Last year, the average time between jobs peaked at around 30 weeks. 30 weeks… that’s right around seven months. Seven months of your time spent out of a job. Seven months that can easily sift through your fingers if you don’t watch out.
While seven months seems like a great opportunity to relax, work on your Tetris high score, maybe take in a round of golf (or forty), it creates a substantial gap on your resume. However long your time between jobs is — six weeks, seven months, or a year — sounds great to you, but to an employer, it’s a mystery that might present a big red flag.
When an employer looks at gaps in employment, they have to wonder: What did this person do during their unemployment? Why haven’t they been hired yet? Do they still have the skills necessary for the job?
Instead of leaving an employer to fill in the blanks, make a point to fill employment gaps. Check out these eight suggestions on how to handle those gaps between jobs:
If you’re fine financially, why not spend your unemployed days helping others? Not only does volunteering allow you to get out of the house and meet new people, it also allows you to think about your career in the bigger picture. Try new things and you never know where your career might turn. Look for volunteering gigs in your industry — networking opportunities can be found everywhere.
2. Start a small side business
You might not have that entrepreneurial urge for the rest of your career, but starting a small business in the time you’re spending between jobs can help you hone your skills as a leader and worker. Freelance public relations, accounting, and copyediting are very common, amongst other ventures.
We all know the saying, “Those who can’t do; teach!” In this case, take this to heart. Whether it’s participating in literacy programs at the library, teaching business basics in a small-business seminar, or visiting a college class as a guest speaker, there are plenty of ways you can share your knowledge and put yourself out there.
Chances are, there is at least one publication that deals with your chosen field. Start a blog, submit articles to online publications, or look for freelance opportunities (Writer’s Market is a great place to start.) Not only does this keep your juices flowing, but it’s also a great way to build an online brand. Now, instead of a gap on your resume, you have a publication.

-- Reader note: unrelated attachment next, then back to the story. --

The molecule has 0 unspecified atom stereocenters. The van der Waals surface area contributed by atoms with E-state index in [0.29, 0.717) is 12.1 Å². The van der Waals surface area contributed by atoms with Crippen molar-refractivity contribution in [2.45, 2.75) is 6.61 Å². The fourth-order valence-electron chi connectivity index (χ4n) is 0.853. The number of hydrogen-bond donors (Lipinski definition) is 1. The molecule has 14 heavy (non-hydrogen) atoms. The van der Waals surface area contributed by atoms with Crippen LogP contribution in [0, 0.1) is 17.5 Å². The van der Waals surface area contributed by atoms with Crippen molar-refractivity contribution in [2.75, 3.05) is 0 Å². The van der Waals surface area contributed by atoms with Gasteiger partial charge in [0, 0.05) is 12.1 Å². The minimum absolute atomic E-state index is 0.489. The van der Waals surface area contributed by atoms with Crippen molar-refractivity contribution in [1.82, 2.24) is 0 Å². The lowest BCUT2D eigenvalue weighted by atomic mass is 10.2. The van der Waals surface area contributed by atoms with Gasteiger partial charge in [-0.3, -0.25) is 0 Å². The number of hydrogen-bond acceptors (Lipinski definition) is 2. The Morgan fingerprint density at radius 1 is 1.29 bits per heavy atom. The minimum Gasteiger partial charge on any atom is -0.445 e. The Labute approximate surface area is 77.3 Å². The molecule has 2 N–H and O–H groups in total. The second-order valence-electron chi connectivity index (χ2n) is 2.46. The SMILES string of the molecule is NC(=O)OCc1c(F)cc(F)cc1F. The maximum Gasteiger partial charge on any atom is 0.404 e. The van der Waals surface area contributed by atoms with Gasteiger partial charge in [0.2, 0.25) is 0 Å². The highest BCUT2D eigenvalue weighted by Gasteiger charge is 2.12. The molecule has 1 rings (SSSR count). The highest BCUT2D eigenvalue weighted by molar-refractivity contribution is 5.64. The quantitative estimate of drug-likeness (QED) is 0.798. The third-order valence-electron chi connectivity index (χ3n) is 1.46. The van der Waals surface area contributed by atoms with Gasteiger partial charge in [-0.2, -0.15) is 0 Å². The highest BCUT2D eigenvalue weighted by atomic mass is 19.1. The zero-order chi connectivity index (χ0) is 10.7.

5. Keep talking
Writing isn’t for everyone, but talking is. Thanks to modern miracles like Facebook, Twitter, and LinkedIn, it’s easy to stay up-to-date and in the conversation for your industry. Not only will you be maintaining your professional flair (in your pajamas), but potential employers are known to hire folks from social media.
6. Network, network, network!
Social media is a huge part of networking today, but nothing will ever beat face-to-face, “here’s my card” networking. Find local networking events where you can mix and mingle with other professionals and potential employers. Can’t find any good organizations or networking events in your hometown? Why not start your own? You can latch onto another organization’s networking schedule or start from scratch. It’s the ultimate way to “build your network”.
7. Part time gigs
The job you’re hunting for is probably long-term and full-time, but what’s the harm in picking up one or two part-time or temporary jobs during your employment gap? Working seasonally or part-time can help you explore other industries without committing your career to it. We all know the economy is tough, so your dream company could hire you temporarily until a position opens up.
8. Be honest
When writing a resume or sitting in an interview, honesty is always, always, always the best policy. While you should do your best to keep productivity up, sometimes we need downtime. Never bluff, fib, or fudge the facts when it comes to your work history. You might get further in the hiring process, but you’ll get kicked in the end.
Have you ever had an extended employment gap? How did you spend your time?
Post brought to you by Rezscore.